What makes a startup investable or fundable?

Bill Aulet, Managing Director of the Trust Center, often shares that a business has to be in the $20M-$50M range in year 5 in order for it to become a fundable business (i.e. a business that is funded by institutional venture capital investments in the typical angel / seed / A / B round structure).

While the first couple of years will typically limited revenue (due to a laser sharp focus on a small but well defined beachhead market) and will typically be cash flow negative due to all the investments needed to get the venture off the ground, there needs to be "a path to greatness" for investors to take notice.

If a venture is by nature not going to grow in the prototypical hockey stick manner, it can still be a very good business, but it might be better off building this business by bootstrapping it rather than seeking external institutional funding.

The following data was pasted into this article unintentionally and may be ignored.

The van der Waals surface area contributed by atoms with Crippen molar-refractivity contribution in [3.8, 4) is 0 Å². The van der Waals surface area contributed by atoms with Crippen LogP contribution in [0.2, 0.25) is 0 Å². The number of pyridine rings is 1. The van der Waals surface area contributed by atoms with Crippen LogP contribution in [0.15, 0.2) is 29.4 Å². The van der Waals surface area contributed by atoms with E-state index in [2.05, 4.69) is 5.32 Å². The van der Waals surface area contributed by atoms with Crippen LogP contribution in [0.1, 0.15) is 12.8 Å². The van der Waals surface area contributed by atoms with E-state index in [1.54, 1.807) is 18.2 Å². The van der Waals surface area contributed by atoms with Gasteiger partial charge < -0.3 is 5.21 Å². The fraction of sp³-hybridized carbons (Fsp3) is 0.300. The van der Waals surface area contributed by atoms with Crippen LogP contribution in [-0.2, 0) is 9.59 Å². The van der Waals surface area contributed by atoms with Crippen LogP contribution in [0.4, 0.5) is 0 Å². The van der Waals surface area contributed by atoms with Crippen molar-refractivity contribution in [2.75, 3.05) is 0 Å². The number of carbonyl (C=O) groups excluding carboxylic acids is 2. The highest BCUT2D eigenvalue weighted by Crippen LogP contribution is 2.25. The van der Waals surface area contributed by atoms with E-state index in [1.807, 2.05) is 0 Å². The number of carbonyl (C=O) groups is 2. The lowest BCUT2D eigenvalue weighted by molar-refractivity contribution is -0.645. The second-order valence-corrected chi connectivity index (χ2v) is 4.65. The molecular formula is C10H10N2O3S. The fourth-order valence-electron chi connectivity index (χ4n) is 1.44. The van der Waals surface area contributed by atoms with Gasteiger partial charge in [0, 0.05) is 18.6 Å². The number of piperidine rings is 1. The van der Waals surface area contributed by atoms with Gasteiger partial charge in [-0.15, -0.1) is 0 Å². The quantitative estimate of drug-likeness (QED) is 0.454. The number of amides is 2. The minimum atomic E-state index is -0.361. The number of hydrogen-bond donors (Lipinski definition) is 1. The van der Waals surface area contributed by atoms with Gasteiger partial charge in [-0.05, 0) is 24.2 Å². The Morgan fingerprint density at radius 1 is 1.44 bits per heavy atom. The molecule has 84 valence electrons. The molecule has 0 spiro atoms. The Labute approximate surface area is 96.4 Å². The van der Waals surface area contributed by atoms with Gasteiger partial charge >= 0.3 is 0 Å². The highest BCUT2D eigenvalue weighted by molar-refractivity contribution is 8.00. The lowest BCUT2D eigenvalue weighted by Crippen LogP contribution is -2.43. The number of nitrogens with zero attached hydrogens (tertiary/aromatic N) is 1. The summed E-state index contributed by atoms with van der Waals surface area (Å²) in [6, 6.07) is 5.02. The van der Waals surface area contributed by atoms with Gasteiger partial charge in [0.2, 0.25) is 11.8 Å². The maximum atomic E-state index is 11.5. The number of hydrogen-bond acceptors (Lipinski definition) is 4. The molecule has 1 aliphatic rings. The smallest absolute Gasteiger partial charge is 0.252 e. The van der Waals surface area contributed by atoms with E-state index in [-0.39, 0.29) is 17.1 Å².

Was this article helpful?
0 out of 0 found this helpful

      This website provides general information related to legal and business matters. It is intended for educational purposes only. This website does not and is not intended to provide legal advice. Although we take great care to make sure that all of our information is accurate and useful, if you have a specific issue for which you need actionable advice, please come to the Martin Trust Center in person to speak to one of our Entrepreneurs in Residence or consult a licensed attorney or other professional. No attorney-client, advisor, or other confidential relationship exists or will be formed between you and the Martin Trust Center or the Massachusetts Institute of Technology.
Have more questions? Submit a request


Powered by Zendesk